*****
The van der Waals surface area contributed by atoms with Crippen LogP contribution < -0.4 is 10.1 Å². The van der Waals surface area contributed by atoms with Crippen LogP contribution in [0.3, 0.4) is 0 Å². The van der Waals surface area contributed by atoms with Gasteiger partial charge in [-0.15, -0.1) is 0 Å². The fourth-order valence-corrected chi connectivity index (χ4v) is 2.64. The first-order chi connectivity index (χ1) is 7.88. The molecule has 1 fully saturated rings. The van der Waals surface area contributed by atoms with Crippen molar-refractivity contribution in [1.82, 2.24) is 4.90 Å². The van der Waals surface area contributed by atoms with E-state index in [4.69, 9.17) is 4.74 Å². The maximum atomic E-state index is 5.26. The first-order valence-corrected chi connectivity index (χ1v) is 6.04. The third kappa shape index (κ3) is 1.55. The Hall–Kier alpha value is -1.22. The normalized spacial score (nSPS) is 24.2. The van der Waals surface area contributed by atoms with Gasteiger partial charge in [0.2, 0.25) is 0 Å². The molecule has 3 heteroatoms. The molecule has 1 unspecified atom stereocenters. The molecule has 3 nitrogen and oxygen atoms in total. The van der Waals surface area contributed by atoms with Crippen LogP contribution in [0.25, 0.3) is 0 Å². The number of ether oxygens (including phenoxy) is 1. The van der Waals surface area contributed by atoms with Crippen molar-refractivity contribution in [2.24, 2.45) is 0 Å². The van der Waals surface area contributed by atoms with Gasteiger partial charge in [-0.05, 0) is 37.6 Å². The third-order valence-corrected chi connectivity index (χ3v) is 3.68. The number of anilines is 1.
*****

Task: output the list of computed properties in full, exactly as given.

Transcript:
The van der Waals surface area contributed by atoms with Crippen LogP contribution < -0.4 is 10.1 Å². The van der Waals surface area contributed by atoms with Crippen LogP contribution in [0.3, 0.4) is 0 Å². The van der Waals surface area contributed by atoms with Gasteiger partial charge in [-0.15, -0.1) is 0 Å². The fourth-order valence-corrected chi connectivity index (χ4v) is 2.64. The first-order chi connectivity index (χ1) is 7.88. The molecule has 1 fully saturated rings. The van der Waals surface area contributed by atoms with Crippen molar-refractivity contribution in [1.82, 2.24) is 4.90 Å². The van der Waals surface area contributed by atoms with E-state index in [4.69, 9.17) is 4.74 Å². The maximum atomic E-state index is 5.26. The first-order valence-corrected chi connectivity index (χ1v) is 6.04. The third kappa shape index (κ3) is 1.55. The Hall–Kier alpha value is -1.22. The normalized spacial score (nSPS) is 24.2. The van der Waals surface area contributed by atoms with Gasteiger partial charge in [0.2, 0.25) is 0 Å². The molecule has 3 heteroatoms. The molecule has 1 unspecified atom stereocenters. The molecule has 3 nitrogen and oxygen atoms in total. The van der Waals surface area contributed by atoms with Crippen LogP contribution in [0.25, 0.3) is 0 Å². The number of ether oxygens (including phenoxy) is 1. The van der Waals surface area contributed by atoms with Crippen molar-refractivity contribution in [2.24, 2.45) is 0 Å². The van der Waals surface area contributed by atoms with Gasteiger partial charge in [-0.05, 0) is 37.6 Å². The third-order valence-corrected chi connectivity index (χ3v) is 3.68. The number of anilines is 1.